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Optimisation of Environmental Control in Museum Collections of Bone and Ivory


Project Description

English Heritage holds a very significant collection of archaeological bone, displayed and stored in a much wider range of environments than most other heritage institutions. There are important displays at Stonehenge, Lullingstone Roman Villa, St Augustines Abbey, St Peters church, Chesters Roman Fort amongst others. A number of forthcoming projects will incorporate bone materials on display. Over 10,000 boxes of bone are stored in Dover, Fort Brockhurst, St Peters Ossuary, Helmsley and Wrest Park Stores. In 2010 a national audit of collections identified major degradation of materials and work is now underway to address this; however we still lack vital information for our archaeological bone collection. A review of the literature has identified critical gaps in knowledge about RH and acetic acid response. Managing our bone collection is hence particularly challenging due to this lack of evidence.

This is the first piece of research to address archaeological bone behaviour to fluctuating relative humidity across the spectrum of collections and to apply acoustic emission to these materials. The applicant will work at the interface between conservation science and physical/biological sciences, whilst being exposed to world-class facilities in the centre of London. For the physical/biological sciences the student will have the opportunity to interact with the Institute of Structural and Molecular Biology (ISMB) (joint Birkbeck/UCL). For conservation science the student will have the opportunity to interact with the EPSRC Centre for Doctoral Training in Science and Engineering in Arts, Heritage and Archaeology (SEAHA) at UCL (http://www.seaha-cdt.ac.uk/).

Preventive conservation of bone and ivory objects in collections has very limited scientific underpinning, with few studies on the determination of suitable relative humidity (RH), pollution and light levels. A review of the literature has identified critical gaps in information concerning the effect of fluctuations in RH, effect of volatile organic acids, and effect of light exposure for these materials. Damage assessment will be based on a multi-disciplinary and multi-scale approach ranging from nanometrology to the meso and macro scale and will include non-invasive imaging techniques, atomic force microscopy (AFM), together with thermoanalytical, spectroscopic, mechanical, and dielectric techniques. The aim will be to develop minimally intrusive to completely non-invasive methods for damage assessment. The starting point will be the established procedures and damage markers that have been developed for another collagen-based material (parchment) in two major multi-disciplinary projects MAP (MicroAnalysis of Parchment) and IDAP (Improved Damage Assessment of Parchment. The work will involve characterisation of archaeological bones with different degrees of degradation. Optical Coherence Tomography (OCT) will be used to image the bones and record micro-cracks, together with imaging (AFM), mechanical testing and thermogravimetric analysis (TGA). Controlled RH accelerated aging (thermal) studies on bone will be undertaken to determine kinetics of degradation. DNA preservation will be determined with DNA kits to add to the kinetic information. Accelerated ageing will also include exposure to various levels of acetic and formic acid vapours.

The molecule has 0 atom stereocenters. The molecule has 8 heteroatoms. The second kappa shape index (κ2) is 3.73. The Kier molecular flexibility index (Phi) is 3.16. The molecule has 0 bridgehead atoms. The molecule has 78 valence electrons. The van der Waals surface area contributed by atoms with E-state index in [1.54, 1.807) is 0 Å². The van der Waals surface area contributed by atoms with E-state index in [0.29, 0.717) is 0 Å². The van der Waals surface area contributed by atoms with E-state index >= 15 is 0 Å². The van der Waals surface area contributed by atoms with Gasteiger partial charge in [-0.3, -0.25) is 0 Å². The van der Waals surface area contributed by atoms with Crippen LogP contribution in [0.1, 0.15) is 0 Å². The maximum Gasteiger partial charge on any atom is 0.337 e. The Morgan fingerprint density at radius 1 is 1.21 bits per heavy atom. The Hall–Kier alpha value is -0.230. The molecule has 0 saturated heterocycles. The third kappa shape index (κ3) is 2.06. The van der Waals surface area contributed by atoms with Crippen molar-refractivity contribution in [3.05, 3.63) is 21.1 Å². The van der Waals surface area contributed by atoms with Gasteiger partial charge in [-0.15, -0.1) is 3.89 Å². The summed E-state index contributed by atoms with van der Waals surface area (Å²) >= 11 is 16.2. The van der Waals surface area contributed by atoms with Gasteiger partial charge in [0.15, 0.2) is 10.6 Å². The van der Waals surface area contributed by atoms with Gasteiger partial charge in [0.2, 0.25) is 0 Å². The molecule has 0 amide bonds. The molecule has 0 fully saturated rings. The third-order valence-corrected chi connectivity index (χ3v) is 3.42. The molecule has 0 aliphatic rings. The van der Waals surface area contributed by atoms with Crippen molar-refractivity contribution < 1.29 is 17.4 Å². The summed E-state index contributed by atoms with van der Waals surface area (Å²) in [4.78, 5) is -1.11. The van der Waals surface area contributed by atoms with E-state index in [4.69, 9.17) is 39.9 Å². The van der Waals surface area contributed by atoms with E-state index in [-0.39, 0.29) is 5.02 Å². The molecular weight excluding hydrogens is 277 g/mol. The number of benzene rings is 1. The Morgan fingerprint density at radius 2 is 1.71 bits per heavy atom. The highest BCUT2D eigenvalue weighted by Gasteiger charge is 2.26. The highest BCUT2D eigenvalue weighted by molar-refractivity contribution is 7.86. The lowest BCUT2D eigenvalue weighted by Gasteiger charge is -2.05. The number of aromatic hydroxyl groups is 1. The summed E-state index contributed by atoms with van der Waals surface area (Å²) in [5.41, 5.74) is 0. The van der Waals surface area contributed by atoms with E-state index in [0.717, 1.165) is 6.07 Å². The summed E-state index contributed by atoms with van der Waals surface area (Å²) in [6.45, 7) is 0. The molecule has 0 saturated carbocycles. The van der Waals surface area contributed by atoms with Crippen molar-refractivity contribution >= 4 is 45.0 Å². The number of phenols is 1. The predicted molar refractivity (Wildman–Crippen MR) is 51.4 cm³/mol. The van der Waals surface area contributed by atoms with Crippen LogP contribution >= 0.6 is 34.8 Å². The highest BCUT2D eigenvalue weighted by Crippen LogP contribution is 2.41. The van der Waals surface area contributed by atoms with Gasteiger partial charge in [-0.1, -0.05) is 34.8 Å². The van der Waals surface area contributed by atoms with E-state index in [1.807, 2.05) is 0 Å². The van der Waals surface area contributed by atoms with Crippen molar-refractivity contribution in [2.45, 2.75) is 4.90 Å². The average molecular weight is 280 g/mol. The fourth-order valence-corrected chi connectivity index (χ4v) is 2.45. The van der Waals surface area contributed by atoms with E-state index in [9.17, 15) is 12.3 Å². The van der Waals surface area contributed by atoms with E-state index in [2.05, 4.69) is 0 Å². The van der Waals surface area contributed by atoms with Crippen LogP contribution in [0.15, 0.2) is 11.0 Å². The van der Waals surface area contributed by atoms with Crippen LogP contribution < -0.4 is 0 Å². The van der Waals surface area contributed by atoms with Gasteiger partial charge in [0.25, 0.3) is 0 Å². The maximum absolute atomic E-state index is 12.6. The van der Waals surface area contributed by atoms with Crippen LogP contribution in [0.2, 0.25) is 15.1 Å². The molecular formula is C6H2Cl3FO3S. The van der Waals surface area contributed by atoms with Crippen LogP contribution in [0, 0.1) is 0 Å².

This studentship is funded through the AHRC’s Collaborative Doctoral Partnership scheme. Collaboration between a Higher Education Institution and a museum, library, archive, or heritage organisation is the essential feature of these studentships. This project will be supervised jointly by Dr Marianne Odlyha (Birkbeck College), Dr Laurent Bozec (UCL Eastman Dental Institute) and Dr David Thickett (English Heritage). The student will be expected to spend time at Birkbeck, University College London, and English Heritage; particularly to undertake training and development opportunities in conservation science. This is a 3.5 year award (includes a Student Development Fund equivalent to 0.5 years of funding) which starts October 1st 2017. The award pays tuition fees up to the value of the full time home/EU rate for PhD degrees as well as full maintenance (UK citizens and residents only). The value of the stipend will be a minimum of £17,103 (includes London weighting and additional payment for CDA students). The student is eligible to receive an additional grant (for travel, expenses, research consumables etc.) during the course of the project courtesy of Historic England (on behalf of English Heritage). The studentship will be held open until a suitable candidate is found. Interested candidates should contact Dr Odlyha () or Dr Thickett () in the first instance.

Funding Notes

• Have a first or upper second class honours degree or equivalent.
• Have a strong background in materials science or conservation science /imaging techniques and working with museum
collections.
• Be a resident of the UK or European Economic Area (EEA).
• In general, full studentships are available to students who are settled in the UK and have been ordinarily resident for a period of at
least three years before the start of postgraduate studies. Fees-only awards are generally available to EU nationals resident in the
EEA. International applicants are normally not eligible to apply for this studentship.

Related Subjects

How good is research at Birkbeck, University of London in Biological Sciences?
(joint submission with University College London)

FTE Category A staff submitted: 21.20

Research output data provided by the Research Excellence Framework (REF)

Click here to see the results for all UK universities

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